After the 1pm football games and a short nap, I laced up and got Dunkin ready for a short run/walk.  I was going to be happy with any running we did but I didn’t know how I’d feel, or even Dunkin.  We haven’t run together in about 3 weeks and even at that point, he was getting tired after about 2.5 miles and always reduced his pace to a brisk walk.

We ran 1.3 miles at a decent, comfortable pace for the both of us.  He wanted to pull ahead a few times, but I made sure to slow him up to conserve both of our energy.  The low 9 minute miles I was showing for a couple blocks was strenuous on me, that’s for sure!  After that first mile beeped, his pace slowed from about 9:45-10:15 average to about 12:00/mile.  We kept pushing for a couple more minutes, but his pace didn’t pick up so I knew it was time to walk it back.  It was actually the perfect time for me, too, because my hip started to throb as I considered stopping our run.  Just as Dunkin needs to be conditioned into running again, I do too.

While I didn’t run far enough to truly notice the effect of the marathon on my legs, it was pretty obvious what it did to my body as a whole.  It felt great to run but it was a little hard on my lungs, as expected.  I’m happy with my recovery thus far and totally content with the fact that I took basically two weeks to do absolutely nothing but blog and sit on my ass.  I’m sure 9 out of 10 marathoners will tell you to absolutely not do what I did (I foam rolled once — oops) but sometimes mentally it’s all you can handle.  It is what it is.  If my goals were in a different place it’d be a different story, but for where I’m at right now, it’s fine by me!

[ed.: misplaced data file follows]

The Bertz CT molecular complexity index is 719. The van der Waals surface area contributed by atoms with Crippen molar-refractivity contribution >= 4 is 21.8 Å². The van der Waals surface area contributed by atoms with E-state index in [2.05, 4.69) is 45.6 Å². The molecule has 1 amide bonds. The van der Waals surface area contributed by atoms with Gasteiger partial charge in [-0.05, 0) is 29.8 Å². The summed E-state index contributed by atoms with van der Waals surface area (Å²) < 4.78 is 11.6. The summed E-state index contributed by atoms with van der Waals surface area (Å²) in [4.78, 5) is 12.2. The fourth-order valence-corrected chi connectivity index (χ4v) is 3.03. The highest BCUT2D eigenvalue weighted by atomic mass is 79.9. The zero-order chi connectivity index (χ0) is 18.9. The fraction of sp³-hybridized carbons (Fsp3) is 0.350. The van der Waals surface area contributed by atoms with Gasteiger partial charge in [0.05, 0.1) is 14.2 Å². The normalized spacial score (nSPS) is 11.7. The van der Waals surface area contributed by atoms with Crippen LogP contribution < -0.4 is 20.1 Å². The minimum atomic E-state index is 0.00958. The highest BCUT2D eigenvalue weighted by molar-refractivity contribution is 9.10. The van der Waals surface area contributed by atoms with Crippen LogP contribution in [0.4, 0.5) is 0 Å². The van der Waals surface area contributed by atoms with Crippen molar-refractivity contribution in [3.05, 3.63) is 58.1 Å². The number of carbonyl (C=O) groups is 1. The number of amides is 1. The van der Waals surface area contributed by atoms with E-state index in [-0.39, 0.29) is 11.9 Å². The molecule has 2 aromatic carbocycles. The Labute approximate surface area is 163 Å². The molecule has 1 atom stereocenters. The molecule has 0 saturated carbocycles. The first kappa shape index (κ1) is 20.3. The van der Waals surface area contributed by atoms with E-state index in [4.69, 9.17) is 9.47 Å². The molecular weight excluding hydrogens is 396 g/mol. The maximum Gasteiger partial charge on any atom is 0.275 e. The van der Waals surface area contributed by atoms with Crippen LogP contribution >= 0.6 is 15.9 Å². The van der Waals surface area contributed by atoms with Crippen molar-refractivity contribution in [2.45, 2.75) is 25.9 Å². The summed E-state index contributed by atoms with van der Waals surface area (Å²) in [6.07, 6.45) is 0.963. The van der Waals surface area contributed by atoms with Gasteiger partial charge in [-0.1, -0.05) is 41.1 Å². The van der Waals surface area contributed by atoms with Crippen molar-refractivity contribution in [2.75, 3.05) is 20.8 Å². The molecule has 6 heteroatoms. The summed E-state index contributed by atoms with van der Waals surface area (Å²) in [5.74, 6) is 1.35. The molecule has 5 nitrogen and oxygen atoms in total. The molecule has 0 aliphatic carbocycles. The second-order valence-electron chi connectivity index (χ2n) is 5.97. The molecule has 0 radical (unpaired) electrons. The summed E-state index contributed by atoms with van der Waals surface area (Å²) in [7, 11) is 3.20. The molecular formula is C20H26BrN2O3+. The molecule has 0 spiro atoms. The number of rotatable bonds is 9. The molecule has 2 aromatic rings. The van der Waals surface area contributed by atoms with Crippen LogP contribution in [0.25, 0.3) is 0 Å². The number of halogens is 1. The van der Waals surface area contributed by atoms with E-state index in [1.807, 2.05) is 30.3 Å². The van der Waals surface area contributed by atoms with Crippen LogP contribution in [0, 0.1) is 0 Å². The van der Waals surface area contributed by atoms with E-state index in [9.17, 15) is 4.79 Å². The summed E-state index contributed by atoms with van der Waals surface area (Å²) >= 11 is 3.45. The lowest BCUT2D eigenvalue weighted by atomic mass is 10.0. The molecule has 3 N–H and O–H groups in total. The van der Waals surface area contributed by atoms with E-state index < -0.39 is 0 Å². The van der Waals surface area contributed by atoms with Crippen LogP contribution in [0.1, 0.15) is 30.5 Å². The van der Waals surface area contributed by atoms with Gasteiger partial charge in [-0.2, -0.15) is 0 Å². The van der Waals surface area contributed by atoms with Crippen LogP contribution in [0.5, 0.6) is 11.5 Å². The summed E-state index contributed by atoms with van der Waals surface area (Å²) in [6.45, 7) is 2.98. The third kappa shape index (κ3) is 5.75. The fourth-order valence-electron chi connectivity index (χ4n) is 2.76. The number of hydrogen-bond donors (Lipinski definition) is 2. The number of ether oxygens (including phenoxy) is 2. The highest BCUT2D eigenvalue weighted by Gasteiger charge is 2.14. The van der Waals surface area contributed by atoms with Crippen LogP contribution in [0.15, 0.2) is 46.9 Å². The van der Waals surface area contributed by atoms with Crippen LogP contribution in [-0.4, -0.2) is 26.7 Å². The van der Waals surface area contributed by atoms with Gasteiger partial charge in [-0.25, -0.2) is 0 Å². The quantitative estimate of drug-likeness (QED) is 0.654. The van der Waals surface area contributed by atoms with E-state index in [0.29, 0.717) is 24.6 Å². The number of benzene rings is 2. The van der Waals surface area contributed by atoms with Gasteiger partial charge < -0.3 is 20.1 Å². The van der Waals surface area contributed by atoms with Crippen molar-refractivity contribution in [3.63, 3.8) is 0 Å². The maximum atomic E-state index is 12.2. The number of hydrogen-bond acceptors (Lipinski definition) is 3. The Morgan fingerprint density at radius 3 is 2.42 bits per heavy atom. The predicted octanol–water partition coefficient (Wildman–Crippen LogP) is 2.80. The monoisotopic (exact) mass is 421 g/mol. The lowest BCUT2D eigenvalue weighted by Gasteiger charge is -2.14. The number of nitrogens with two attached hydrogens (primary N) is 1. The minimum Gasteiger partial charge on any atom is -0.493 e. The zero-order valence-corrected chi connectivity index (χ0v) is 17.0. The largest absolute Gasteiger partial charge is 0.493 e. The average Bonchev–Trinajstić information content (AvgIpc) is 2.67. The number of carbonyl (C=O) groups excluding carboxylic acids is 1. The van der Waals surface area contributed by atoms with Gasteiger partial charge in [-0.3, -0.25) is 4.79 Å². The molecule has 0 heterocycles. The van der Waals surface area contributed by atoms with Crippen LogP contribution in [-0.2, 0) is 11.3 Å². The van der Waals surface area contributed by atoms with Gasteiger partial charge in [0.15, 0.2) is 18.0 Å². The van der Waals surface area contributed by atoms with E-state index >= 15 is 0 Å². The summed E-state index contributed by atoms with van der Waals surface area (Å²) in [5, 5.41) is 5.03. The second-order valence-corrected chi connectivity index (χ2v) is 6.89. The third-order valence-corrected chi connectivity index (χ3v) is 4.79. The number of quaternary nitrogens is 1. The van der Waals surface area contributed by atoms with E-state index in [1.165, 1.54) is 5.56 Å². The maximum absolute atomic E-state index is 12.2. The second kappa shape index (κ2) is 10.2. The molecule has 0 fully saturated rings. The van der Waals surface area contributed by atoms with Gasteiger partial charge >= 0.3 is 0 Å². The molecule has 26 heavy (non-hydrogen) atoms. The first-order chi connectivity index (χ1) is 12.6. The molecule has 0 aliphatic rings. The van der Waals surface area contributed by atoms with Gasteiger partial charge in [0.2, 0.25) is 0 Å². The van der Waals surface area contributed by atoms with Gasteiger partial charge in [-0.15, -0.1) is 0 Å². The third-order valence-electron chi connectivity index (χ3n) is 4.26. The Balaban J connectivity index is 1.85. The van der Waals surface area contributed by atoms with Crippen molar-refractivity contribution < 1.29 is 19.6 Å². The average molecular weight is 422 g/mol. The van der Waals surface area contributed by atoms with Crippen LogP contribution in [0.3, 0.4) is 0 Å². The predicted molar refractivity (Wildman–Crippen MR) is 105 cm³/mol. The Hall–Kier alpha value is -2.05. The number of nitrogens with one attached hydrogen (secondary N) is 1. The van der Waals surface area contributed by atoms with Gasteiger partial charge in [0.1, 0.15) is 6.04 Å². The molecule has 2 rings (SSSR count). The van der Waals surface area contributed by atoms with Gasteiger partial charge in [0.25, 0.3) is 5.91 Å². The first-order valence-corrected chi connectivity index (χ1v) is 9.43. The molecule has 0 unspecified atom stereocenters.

My plan for right now are some morning runs with the pooch before work (15-20 minutes each) getting him used to longer runs, with 1-2 classes of CrossFit each week.  I’m going to try to get out for a solo run when J is hanging out with Dunks (just one of many nicknames for him!) on the weekend, but mostly I want to get my consistency back in frequency — not volume.  I hit a nice sweet spot when I was running 22-25 miles each week, which used to be my peak mileage before marathon training, and I’d like to get comfortably back to it but I’m in no rush.

For those of you who have run a marathon, how long did it take for you to recover (mentally, physically – muscles/exhaustion/etc.) after your first?

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Brittany

Just a 20-something homegrown Buffalo sports loving, distance running, gin drinking kind of girl.

5 thoughts on “Recovery and Getting Back at It”

  1. It seriously took me about 2 months to recover from my first marathon. I wasn’t injured but I felt as physically and mentally I was not ready to run. The marathon was the first weekend in November and I wasn’t really running anything substantial until January.

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  2. My first one, if I remember took about 4-5 weeks to recover but probably 6 before I was back running “normal” distance and pace. I just finished number 5 at Chicago and took solid 2 weeks off..training for the next starts tomorrow with a break back in week…sounds like you are on the right path though.

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  3. Well, other than my dumb calf, I can usually bounce back quickly. BUT I do know the exhaustion you are talking about. Post marathon, I spend as much time as possible off my feet and sleeping and eating – particularly in the week after. The recovery period shortens each time, don’t worry!!! You are being very smart to not run until the hip clears up. You rock!